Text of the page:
A vexing case of bone pain in a renal transplant recipient: Voriconazole-induced periostitis.
Transpl Infect Dis. 2018 Jun 05;:e12941
Authors: Poinen K, Leung M, Wright AJ, Landsberg D
BACKGROUND: Immunosuppression increases the risk of opportunistic infections including fungal infections in solid organ transplant recipients. Voriconazole is used to treat invasive aspergillus infections but prolonged usage may rarely lead to periostitis. Increased plasma fluoride concentration leading to osteoblastic upregulation is thought to be the catalyst, and symptom reversal occurs with discontinuation of the offending agent.
CASE: A renal transplant recipient who was on voriconazole for invasive aspergillosis developed diffuse debilitating symmetrical bone pain. Having ruled out other neurological, metabolic, and drug etiologies, voriconazole-induced periostitis was diagnosed. Increased plasma fluoride level was documented, but bone scan was non-specific. A therapeutic discontinuation of voriconazole and switch to posaconazole provided rapid symptom resolution. The patient accidently restarted voriconazole as an outpatient resulting in the same symptomology, and thus provided further evidence that this was drug related.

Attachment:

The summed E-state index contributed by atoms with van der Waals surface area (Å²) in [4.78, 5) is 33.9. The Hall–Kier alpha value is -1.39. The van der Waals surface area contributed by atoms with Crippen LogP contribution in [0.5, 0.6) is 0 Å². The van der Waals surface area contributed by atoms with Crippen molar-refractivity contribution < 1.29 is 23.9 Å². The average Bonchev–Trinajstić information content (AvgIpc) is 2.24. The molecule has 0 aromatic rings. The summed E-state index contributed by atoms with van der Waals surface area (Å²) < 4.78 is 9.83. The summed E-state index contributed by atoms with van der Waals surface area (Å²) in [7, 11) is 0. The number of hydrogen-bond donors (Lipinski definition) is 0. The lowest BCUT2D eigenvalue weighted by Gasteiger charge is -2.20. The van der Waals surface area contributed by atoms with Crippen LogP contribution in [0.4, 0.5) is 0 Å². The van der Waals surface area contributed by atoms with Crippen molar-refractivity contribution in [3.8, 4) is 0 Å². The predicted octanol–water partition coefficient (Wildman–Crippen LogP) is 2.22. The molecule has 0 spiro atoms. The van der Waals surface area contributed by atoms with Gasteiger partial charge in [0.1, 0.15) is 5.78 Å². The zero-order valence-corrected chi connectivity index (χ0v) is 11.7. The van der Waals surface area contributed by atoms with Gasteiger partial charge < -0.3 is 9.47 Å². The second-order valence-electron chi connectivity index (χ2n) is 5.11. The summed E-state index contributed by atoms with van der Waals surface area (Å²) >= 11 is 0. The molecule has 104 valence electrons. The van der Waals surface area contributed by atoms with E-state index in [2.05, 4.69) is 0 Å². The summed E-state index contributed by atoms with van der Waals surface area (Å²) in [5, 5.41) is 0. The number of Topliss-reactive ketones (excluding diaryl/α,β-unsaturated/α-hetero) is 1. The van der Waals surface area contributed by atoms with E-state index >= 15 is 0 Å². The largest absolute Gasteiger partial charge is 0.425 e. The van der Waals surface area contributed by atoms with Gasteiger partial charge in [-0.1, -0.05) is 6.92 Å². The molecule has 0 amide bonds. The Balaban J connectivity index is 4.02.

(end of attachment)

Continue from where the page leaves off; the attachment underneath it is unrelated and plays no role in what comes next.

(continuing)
CONCLUSION: Voriconazole-induced periostitis is a described entity in immunosuppressed solid organ transplant patients who are treated with a prolonged course of voriconazole. This case study is novel in that it demonstrates drug induced periostitis in a renal transplant recipient who developed debilitating periostitis within a short time after starting voriconazole and equally rapid resolution once it was discontinued. We conclude that patients treated with voriconazole should be routinely monitored for periostitis. This article is protected by copyright. All rights reserved.
PMID: 29873153 [PubMed – as supplied by publisher]